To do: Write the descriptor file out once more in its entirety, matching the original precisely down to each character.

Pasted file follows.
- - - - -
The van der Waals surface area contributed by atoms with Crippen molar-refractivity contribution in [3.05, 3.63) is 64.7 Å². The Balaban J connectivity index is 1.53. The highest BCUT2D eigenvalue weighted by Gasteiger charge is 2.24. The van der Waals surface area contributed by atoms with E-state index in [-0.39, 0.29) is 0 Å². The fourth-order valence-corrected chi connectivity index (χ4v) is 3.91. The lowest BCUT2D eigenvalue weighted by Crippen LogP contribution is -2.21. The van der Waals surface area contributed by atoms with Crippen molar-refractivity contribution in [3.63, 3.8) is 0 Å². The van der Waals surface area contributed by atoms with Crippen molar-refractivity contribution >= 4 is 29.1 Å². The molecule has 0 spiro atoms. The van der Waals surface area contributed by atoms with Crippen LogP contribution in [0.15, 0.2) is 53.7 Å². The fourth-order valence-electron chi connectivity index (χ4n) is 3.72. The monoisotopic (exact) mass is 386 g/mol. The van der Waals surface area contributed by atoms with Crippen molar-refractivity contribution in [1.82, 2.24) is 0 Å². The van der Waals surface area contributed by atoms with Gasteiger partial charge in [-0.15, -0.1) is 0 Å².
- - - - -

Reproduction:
The van der Waals surface area contributed by atoms with Crippen molar-refractivity contribution in [3.05, 3.63) is 64.7 Å². The Balaban J connectivity index is 1.53. The highest BCUT2D eigenvalue weighted by Gasteiger charge is 2.24. The van der Waals surface area contributed by atoms with E-state index in [-0.39, 0.29) is 0 Å². The fourth-order valence-corrected chi connectivity index (χ4v) is 3.91. The lowest BCUT2D eigenvalue weighted by Crippen LogP contribution is -2.21. The van der Waals surface area contributed by atoms with Crippen molar-refractivity contribution in [3.63, 3.8) is 0 Å². The van der Waals surface area contributed by atoms with Crippen molar-refractivity contribution >= 4 is 29.1 Å². The molecule has 0 spiro atoms. The van der Waals surface area contributed by atoms with Crippen LogP contribution in [0.15, 0.2) is 53.7 Å². The fourth-order valence-electron chi connectivity index (χ4n) is 3.72. The monoisotopic (exact) mass is 386 g/mol. The van der Waals surface area contributed by atoms with Crippen molar-refractivity contribution in [1.82, 2.24) is 0 Å². The van der Waals surface area contributed by atoms with Gasteiger partial charge in [-0.15, -0.1) is 0 Å².